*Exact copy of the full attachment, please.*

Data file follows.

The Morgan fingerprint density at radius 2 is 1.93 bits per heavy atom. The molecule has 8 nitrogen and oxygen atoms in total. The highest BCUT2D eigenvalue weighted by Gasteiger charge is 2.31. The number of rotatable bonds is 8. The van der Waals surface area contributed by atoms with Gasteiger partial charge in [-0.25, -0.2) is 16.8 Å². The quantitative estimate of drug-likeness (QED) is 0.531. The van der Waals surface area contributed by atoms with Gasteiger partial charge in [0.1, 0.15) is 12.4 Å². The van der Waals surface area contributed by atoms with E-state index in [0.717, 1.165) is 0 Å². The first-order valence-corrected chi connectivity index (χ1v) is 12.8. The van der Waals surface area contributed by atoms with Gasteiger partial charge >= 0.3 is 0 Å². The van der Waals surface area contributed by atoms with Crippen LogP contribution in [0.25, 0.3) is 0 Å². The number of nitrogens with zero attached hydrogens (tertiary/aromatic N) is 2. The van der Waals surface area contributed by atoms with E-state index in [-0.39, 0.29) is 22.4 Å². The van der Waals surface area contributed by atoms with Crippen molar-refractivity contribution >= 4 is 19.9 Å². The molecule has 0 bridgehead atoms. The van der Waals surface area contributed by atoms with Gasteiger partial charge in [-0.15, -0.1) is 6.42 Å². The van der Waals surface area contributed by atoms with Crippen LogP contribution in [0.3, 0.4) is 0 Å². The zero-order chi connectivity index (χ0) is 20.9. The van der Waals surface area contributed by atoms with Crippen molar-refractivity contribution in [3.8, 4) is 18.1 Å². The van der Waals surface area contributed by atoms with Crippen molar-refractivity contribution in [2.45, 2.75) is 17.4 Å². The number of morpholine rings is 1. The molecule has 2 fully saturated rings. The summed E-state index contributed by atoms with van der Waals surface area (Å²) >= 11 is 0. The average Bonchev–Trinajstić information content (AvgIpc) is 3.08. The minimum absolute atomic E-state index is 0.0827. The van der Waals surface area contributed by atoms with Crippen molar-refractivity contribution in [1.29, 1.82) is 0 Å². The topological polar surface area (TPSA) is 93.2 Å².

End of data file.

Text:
The Morgan fingerprint density at radius 2 is 1.93 bits per heavy atom. The molecule has 8 nitrogen and oxygen atoms in total. The highest BCUT2D eigenvalue weighted by Gasteiger charge is 2.31. The number of rotatable bonds is 8. The van der Waals surface area contributed by atoms with Gasteiger partial charge in [-0.25, -0.2) is 16.8 Å². The quantitative estimate of drug-likeness (QED) is 0.531. The van der Waals surface area contributed by atoms with Gasteiger partial charge in [0.1, 0.15) is 12.4 Å². The van der Waals surface area contributed by atoms with E-state index in [0.717, 1.165) is 0 Å². The first-order valence-corrected chi connectivity index (χ1v) is 12.8. The van der Waals surface area contributed by atoms with Gasteiger partial charge >= 0.3 is 0 Å². The van der Waals surface area contributed by atoms with Crippen LogP contribution in [0.25, 0.3) is 0 Å². The number of nitrogens with zero attached hydrogens (tertiary/aromatic N) is 2. The van der Waals surface area contributed by atoms with E-state index in [-0.39, 0.29) is 22.4 Å². The van der Waals surface area contributed by atoms with Crippen molar-refractivity contribution >= 4 is 19.9 Å². The molecule has 0 bridgehead atoms. The van der Waals surface area contributed by atoms with Gasteiger partial charge in [-0.15, -0.1) is 6.42 Å². The van der Waals surface area contributed by atoms with Crippen LogP contribution in [0.3, 0.4) is 0 Å². The zero-order chi connectivity index (χ0) is 20.9. The van der Waals surface area contributed by atoms with Crippen molar-refractivity contribution in [3.8, 4) is 18.1 Å². The van der Waals surface area contributed by atoms with Crippen molar-refractivity contribution in [2.45, 2.75) is 17.4 Å². The number of morpholine rings is 1. The molecule has 2 fully saturated rings. The summed E-state index contributed by atoms with van der Waals surface area (Å²) >= 11 is 0. The average Bonchev–Trinajstić information content (AvgIpc) is 3.08. The minimum absolute atomic E-state index is 0.0827. The van der Waals surface area contributed by atoms with Crippen molar-refractivity contribution in [1.29, 1.82) is 0 Å². The topological polar surface area (TPSA) is 93.2 Å².